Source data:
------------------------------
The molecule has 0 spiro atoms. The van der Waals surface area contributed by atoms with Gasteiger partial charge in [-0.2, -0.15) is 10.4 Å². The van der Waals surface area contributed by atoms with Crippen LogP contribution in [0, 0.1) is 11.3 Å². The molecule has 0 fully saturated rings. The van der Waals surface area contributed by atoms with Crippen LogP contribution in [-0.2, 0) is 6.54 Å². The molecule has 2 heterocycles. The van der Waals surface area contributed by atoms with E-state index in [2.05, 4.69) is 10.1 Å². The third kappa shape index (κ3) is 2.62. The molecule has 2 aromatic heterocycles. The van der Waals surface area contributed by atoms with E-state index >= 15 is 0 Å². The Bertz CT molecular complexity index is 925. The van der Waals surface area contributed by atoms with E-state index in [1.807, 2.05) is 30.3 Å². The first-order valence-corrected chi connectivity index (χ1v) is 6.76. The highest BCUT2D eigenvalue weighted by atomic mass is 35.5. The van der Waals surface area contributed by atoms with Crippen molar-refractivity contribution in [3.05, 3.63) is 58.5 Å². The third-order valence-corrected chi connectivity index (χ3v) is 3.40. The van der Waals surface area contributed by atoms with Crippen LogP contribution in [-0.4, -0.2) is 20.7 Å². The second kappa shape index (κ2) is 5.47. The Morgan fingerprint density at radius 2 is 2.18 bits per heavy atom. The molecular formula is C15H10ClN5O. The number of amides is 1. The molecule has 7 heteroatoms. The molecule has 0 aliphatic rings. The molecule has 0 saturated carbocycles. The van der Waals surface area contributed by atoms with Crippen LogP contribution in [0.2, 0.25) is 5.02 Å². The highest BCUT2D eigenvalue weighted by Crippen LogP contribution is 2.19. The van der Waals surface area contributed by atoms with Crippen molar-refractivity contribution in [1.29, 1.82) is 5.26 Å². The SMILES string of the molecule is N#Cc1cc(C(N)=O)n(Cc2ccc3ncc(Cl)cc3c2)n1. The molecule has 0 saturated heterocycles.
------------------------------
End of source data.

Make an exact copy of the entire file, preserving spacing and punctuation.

The molecule has 0 spiro atoms. The van der Waals surface area contributed by atoms with Gasteiger partial charge in [-0.2, -0.15) is 10.4 Å². The van der Waals surface area contributed by atoms with Crippen LogP contribution in [0, 0.1) is 11.3 Å². The molecule has 0 fully saturated rings. The van der Waals surface area contributed by atoms with Crippen LogP contribution in [-0.2, 0) is 6.54 Å². The molecule has 2 heterocycles. The van der Waals surface area contributed by atoms with E-state index in [2.05, 4.69) is 10.1 Å². The third kappa shape index (κ3) is 2.62. The molecule has 2 aromatic heterocycles. The van der Waals surface area contributed by atoms with E-state index >= 15 is 0 Å². The Bertz CT molecular complexity index is 925. The van der Waals surface area contributed by atoms with E-state index in [1.807, 2.05) is 30.3 Å². The first-order valence-corrected chi connectivity index (χ1v) is 6.76. The highest BCUT2D eigenvalue weighted by atomic mass is 35.5. The van der Waals surface area contributed by atoms with Crippen molar-refractivity contribution in [3.05, 3.63) is 58.5 Å². The third-order valence-corrected chi connectivity index (χ3v) is 3.40. The van der Waals surface area contributed by atoms with Crippen LogP contribution in [-0.4, -0.2) is 20.7 Å². The second kappa shape index (κ2) is 5.47. The Morgan fingerprint density at radius 2 is 2.18 bits per heavy atom. The molecular formula is C15H10ClN5O. The number of amides is 1. The molecule has 7 heteroatoms. The molecule has 0 aliphatic rings. The molecule has 0 saturated carbocycles. The van der Waals surface area contributed by atoms with Crippen LogP contribution in [0.2, 0.25) is 5.02 Å². The highest BCUT2D eigenvalue weighted by Crippen LogP contribution is 2.19. The van der Waals surface area contributed by atoms with Crippen molar-refractivity contribution in [1.29, 1.82) is 5.26 Å². The SMILES string of the molecule is N#Cc1cc(C(N)=O)n(Cc2ccc3ncc(Cl)cc3c2)n1. The molecule has 0 saturated heterocycles.